Where xt and x0 were the biomass (g/ L) on days tt and t0, respectively . Cc is the carbon content of the microalgae cell (%, w/w) measured with elemental analyzer; mCO2 is the molecular weight of CO2; and mc is the molecular weight of carbon.
Statistical analysis
In the present study, the raw data were stored in Ms Excel and then the relationship among biomass production, specific growth rate and bio-sequestration rate of CO2 with the different level of salinity were interpreted by Tukey analysis using SPSS (version 17) software
Results and discussion
Nowadays The use of micro-algae cultivation to reduce carbon dioxide has attracted a lot of intrests around the world, the higher rate of photosynthesis in these organisms rather than plants and crops is one of their and distinctive features. In the present study the pure stock culture of Chlorella vulgaris cultivated in Bold's Basal Medium was used. The microalgae were cultivated in 3 treatments and 3 replications containing pure water, artificial sea water and natural for 8 days. Lighting conditions provided for this test were periods of 12 h dark / light with light intensity of 3500 Lux.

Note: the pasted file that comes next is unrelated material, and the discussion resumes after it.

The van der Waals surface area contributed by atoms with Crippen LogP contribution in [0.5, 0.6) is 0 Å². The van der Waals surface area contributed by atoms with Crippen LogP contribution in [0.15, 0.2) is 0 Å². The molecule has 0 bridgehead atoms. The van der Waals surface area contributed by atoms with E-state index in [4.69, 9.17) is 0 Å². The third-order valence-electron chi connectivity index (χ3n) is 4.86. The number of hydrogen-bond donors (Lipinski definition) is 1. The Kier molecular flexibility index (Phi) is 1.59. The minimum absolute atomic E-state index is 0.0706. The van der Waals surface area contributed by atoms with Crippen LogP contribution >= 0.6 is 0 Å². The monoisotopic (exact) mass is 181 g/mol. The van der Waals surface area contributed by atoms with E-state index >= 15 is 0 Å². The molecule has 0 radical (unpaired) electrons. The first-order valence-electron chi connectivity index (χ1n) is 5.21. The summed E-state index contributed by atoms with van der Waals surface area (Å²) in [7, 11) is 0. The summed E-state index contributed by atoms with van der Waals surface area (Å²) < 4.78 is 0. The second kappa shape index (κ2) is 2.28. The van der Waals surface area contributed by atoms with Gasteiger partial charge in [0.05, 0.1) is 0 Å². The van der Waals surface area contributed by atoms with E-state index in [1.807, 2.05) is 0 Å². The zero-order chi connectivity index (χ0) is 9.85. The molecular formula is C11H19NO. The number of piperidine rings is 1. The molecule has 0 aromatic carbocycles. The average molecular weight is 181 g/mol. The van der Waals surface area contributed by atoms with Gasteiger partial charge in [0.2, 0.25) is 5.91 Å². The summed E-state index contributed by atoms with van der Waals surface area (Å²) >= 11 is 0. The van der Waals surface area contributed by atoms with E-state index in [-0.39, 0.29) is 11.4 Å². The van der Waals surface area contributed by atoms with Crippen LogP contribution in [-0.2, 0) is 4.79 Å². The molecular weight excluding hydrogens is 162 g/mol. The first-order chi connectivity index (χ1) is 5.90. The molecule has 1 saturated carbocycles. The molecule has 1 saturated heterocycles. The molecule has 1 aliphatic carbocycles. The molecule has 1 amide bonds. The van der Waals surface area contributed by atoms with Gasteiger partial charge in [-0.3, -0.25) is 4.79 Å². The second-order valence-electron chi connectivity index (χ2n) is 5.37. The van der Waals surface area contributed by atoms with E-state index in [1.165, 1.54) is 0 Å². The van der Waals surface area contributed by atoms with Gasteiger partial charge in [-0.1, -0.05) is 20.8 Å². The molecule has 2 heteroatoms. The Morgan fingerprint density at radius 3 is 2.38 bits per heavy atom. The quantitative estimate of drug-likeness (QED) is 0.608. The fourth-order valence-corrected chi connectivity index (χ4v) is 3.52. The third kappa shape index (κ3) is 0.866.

The results of maximum concentration of biomass, maximum specific growth rate and maximum CO2 fixation for the cultures under different EC are presented in Table 1.

Table 1- the parameters of productivity, specific growth rate and carbon fixation rate of chlorella vulgaris during 8 days.
Culture Biomass productivity (P)
(g L-1 d-1 ) Specific growth rate (µ)
(d-1) Carbon fixation rate (R)
(gCO2 L-1 d-1 )
1-4 4-6 6-8 1-8 1-4 4-6 6-8 1-8 1-4 4-6 6-8 1-8
Pure water